A House panel faced a shocking revelation Wednesday — that lawmakers may be soliciting prostitutes in the capital city.
Melissa Villar, who did not indicate she represented an organization, dropped a bomb on lawmakers when she said she is familiar with someone living in Tallahassee who operates a “trafficking ring” or “prostitution ring.”
That unnamed operator told Villar state representatives are frequent customers.
“She divulged to me that the majority of her clientele are members of the Florida House,” Villar told the House Judiciary Committee Wednesday afternoon.
Casting doubt on the claim, Villar said that the unidentified sex trafficker doesn’t know the difference between “Session and interim” and possibly mistook lobbyists for lawmakers.
But, pointing to electronic payment systems, Villar said it is likely that this operator knows the names of her clients.
“She was taking the credit card payment,” Villar noted. “So she knows who the people are.”
Villar then told lawmakers she forwarded what she knew to the “ethics commission.” A representative from the Florida Commission on Ethics said to Florida Politics there are currently no closed complaints filed by Villar, but a claim could be pending, making it exempt from public disclosure. The commission added that it did not have any documented correspondence with Villar.
The Florida House Ethics committee also said there were no public complaints from Villar.
Villar also explained to lawmakers that she reported the incident to law enforcement. The Florida Department of Law Enforcement told Florida Politics it had not received a related complaint.
A Facebook profile associated with Villar shows that she is the executive director of NORML Tallahassee.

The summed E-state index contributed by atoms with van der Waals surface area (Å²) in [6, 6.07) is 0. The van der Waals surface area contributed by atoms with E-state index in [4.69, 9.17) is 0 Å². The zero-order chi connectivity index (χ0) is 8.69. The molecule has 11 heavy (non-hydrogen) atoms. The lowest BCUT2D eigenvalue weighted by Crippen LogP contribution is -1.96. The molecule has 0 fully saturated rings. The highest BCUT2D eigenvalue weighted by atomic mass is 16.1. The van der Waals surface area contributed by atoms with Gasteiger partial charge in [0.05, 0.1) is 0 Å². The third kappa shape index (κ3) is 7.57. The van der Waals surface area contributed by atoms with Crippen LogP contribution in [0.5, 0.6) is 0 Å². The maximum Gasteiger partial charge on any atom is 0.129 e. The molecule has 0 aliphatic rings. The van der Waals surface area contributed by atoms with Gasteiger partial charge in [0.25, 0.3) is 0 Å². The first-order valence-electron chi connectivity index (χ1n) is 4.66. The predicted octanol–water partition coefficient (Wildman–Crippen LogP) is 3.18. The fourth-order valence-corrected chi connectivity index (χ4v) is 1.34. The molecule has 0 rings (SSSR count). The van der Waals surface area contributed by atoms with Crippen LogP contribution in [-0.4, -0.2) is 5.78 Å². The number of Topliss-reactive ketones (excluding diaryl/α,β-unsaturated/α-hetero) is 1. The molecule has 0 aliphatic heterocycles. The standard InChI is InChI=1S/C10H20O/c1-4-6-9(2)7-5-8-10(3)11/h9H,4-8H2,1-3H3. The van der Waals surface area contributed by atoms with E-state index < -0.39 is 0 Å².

According to its website, NORML seeks to “move public opinion sufficiently to legalize the responsible use of marijuana by adults, and to serve as an advocate for consumers to assure they have access to high quality marijuana that is safe, convenient and affordable.” Her Facebook profile also shows that she used to be employed at the Florida House of Representatives.
One online news article shows Villar was quoted supporting a bill in the 2017 Session that sought to decriminalize small amounts of marijuana. During her testimony on Wednesday, Villar sported a brooch that resembles a pot leaf.
Villar could not be immediately reached to provide more context to her testimony.
Her comments came as the committee considered a bill (HB 167) filed by Dover Republican Rep. Ross Spano to allow human trafficking victims to sue hotel owners and staff who are complicit in human trafficking operations.
Following her testimony, members did not address or publicly question Villar’s assertions. The committee ultimately forwarded the bill.
The jarring statements made by Villar coincide with a new era of awareness to the sexual extracurricular activities of the Legislature. A number of scandals involving lawmakers have come to light in the past year, leading some to resign.
In the case of former Sen. Jack Latvala, authorities have launched a criminal investigation into his alleged sexual misconduct.
It was unearthed late last year that someone had planted a camera on the sixth floor of the Tennyson condo, where legislators frequently stay during their annual stints in the capital city, presumably to monitor lawmakers’ late night endeavors.
The Miami Herald reported that in the 1960s and ’70s, lawmakers would be seen in mobile home parks on the outskirts of Tallahassee “where they enjoyed thick steaks, red wine and, legend has it, the company of women, courtesy of a trade group.”